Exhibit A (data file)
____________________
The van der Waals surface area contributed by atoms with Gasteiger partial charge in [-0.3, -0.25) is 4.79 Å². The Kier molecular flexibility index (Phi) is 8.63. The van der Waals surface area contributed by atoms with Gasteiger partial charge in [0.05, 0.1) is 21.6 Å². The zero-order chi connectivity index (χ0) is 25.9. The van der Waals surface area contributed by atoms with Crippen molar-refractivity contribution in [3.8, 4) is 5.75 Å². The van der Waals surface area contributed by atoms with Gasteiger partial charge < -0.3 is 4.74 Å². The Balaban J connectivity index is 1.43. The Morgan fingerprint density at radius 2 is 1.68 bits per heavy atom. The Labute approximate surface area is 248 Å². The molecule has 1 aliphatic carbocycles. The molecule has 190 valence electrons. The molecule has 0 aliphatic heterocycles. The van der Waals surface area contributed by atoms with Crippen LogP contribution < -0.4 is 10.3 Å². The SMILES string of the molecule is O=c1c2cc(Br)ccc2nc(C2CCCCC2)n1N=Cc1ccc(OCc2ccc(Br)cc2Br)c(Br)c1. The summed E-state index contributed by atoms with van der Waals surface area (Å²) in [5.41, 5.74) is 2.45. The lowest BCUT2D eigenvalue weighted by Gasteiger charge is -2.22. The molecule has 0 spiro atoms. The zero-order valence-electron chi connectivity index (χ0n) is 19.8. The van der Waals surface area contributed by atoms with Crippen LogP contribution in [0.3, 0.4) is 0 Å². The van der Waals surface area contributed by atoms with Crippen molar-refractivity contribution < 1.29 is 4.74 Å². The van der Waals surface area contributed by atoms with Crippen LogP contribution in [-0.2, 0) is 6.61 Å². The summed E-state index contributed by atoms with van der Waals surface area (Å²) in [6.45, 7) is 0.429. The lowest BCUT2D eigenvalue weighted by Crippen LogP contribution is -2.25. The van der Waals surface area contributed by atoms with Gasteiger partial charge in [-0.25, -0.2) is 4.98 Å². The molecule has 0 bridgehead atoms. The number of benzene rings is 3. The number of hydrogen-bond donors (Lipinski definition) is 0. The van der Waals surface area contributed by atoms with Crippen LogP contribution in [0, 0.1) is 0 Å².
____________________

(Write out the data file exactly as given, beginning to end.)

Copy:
The van der Waals surface area contributed by atoms with Gasteiger partial charge in [-0.3, -0.25) is 4.79 Å². The Kier molecular flexibility index (Phi) is 8.63. The van der Waals surface area contributed by atoms with Gasteiger partial charge in [0.05, 0.1) is 21.6 Å². The zero-order chi connectivity index (χ0) is 25.9. The van der Waals surface area contributed by atoms with Crippen molar-refractivity contribution in [3.8, 4) is 5.75 Å². The van der Waals surface area contributed by atoms with Gasteiger partial charge < -0.3 is 4.74 Å². The Balaban J connectivity index is 1.43. The Morgan fingerprint density at radius 2 is 1.68 bits per heavy atom. The Labute approximate surface area is 248 Å². The molecule has 1 aliphatic carbocycles. The molecule has 190 valence electrons. The molecule has 0 aliphatic heterocycles. The van der Waals surface area contributed by atoms with Crippen LogP contribution < -0.4 is 10.3 Å². The SMILES string of the molecule is O=c1c2cc(Br)ccc2nc(C2CCCCC2)n1N=Cc1ccc(OCc2ccc(Br)cc2Br)c(Br)c1. The summed E-state index contributed by atoms with van der Waals surface area (Å²) in [5.41, 5.74) is 2.45. The lowest BCUT2D eigenvalue weighted by Gasteiger charge is -2.22. The molecule has 0 spiro atoms. The zero-order valence-electron chi connectivity index (χ0n) is 19.8. The van der Waals surface area contributed by atoms with Crippen LogP contribution in [0.3, 0.4) is 0 Å². The van der Waals surface area contributed by atoms with Crippen molar-refractivity contribution < 1.29 is 4.74 Å². The van der Waals surface area contributed by atoms with Crippen LogP contribution in [-0.2, 0) is 6.61 Å². The summed E-state index contributed by atoms with van der Waals surface area (Å²) in [6.45, 7) is 0.429. The lowest BCUT2D eigenvalue weighted by Crippen LogP contribution is -2.25. The van der Waals surface area contributed by atoms with Gasteiger partial charge in [-0.25, -0.2) is 4.98 Å². The molecule has 0 bridgehead atoms. The number of benzene rings is 3. The number of hydrogen-bond donors (Lipinski definition) is 0. The van der Waals surface area contributed by atoms with Crippen LogP contribution in [0, 0.1) is 0 Å².